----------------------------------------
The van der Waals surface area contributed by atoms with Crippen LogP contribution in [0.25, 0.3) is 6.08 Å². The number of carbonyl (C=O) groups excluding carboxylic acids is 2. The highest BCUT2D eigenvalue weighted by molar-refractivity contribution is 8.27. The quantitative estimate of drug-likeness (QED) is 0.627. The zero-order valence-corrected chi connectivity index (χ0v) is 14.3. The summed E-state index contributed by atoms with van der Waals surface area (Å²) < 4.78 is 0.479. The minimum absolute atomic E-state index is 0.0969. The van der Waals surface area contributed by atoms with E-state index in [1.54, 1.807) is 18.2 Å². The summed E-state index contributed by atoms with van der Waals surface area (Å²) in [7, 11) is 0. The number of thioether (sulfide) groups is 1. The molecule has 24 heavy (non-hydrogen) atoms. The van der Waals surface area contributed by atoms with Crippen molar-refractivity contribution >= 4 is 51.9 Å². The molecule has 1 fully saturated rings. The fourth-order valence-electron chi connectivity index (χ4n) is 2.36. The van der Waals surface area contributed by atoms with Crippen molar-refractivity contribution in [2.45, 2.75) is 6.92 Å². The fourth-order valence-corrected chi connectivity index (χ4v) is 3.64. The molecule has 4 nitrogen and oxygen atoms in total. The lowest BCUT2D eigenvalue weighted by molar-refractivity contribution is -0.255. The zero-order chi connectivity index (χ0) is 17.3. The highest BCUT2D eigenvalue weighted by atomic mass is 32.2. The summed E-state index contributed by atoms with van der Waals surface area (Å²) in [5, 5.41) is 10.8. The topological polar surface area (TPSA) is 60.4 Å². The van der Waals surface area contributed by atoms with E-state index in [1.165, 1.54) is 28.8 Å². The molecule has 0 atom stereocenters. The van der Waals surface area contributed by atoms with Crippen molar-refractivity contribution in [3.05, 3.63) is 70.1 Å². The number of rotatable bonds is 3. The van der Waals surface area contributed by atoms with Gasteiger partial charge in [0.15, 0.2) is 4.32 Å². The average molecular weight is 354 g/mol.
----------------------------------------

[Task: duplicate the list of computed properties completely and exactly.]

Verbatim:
The van der Waals surface area contributed by atoms with Crippen LogP contribution in [0.25, 0.3) is 6.08 Å². The number of carbonyl (C=O) groups excluding carboxylic acids is 2. The highest BCUT2D eigenvalue weighted by molar-refractivity contribution is 8.27. The quantitative estimate of drug-likeness (QED) is 0.627. The zero-order valence-corrected chi connectivity index (χ0v) is 14.3. The summed E-state index contributed by atoms with van der Waals surface area (Å²) < 4.78 is 0.479. The minimum absolute atomic E-state index is 0.0969. The van der Waals surface area contributed by atoms with E-state index in [1.54, 1.807) is 18.2 Å². The summed E-state index contributed by atoms with van der Waals surface area (Å²) in [7, 11) is 0. The number of thioether (sulfide) groups is 1. The molecule has 24 heavy (non-hydrogen) atoms. The van der Waals surface area contributed by atoms with Crippen molar-refractivity contribution >= 4 is 51.9 Å². The molecule has 1 fully saturated rings. The fourth-order valence-electron chi connectivity index (χ4n) is 2.36. The van der Waals surface area contributed by atoms with Crippen molar-refractivity contribution in [2.45, 2.75) is 6.92 Å². The fourth-order valence-corrected chi connectivity index (χ4v) is 3.64. The molecule has 4 nitrogen and oxygen atoms in total. The lowest BCUT2D eigenvalue weighted by molar-refractivity contribution is -0.255. The zero-order chi connectivity index (χ0) is 17.3. The highest BCUT2D eigenvalue weighted by atomic mass is 32.2. The summed E-state index contributed by atoms with van der Waals surface area (Å²) in [5, 5.41) is 10.8. The topological polar surface area (TPSA) is 60.4 Å². The van der Waals surface area contributed by atoms with E-state index in [1.165, 1.54) is 28.8 Å². The molecule has 0 atom stereocenters. The van der Waals surface area contributed by atoms with Crippen molar-refractivity contribution in [3.05, 3.63) is 70.1 Å². The number of rotatable bonds is 3. The van der Waals surface area contributed by atoms with Gasteiger partial charge in [0.15, 0.2) is 4.32 Å². The average molecular weight is 354 g/mol.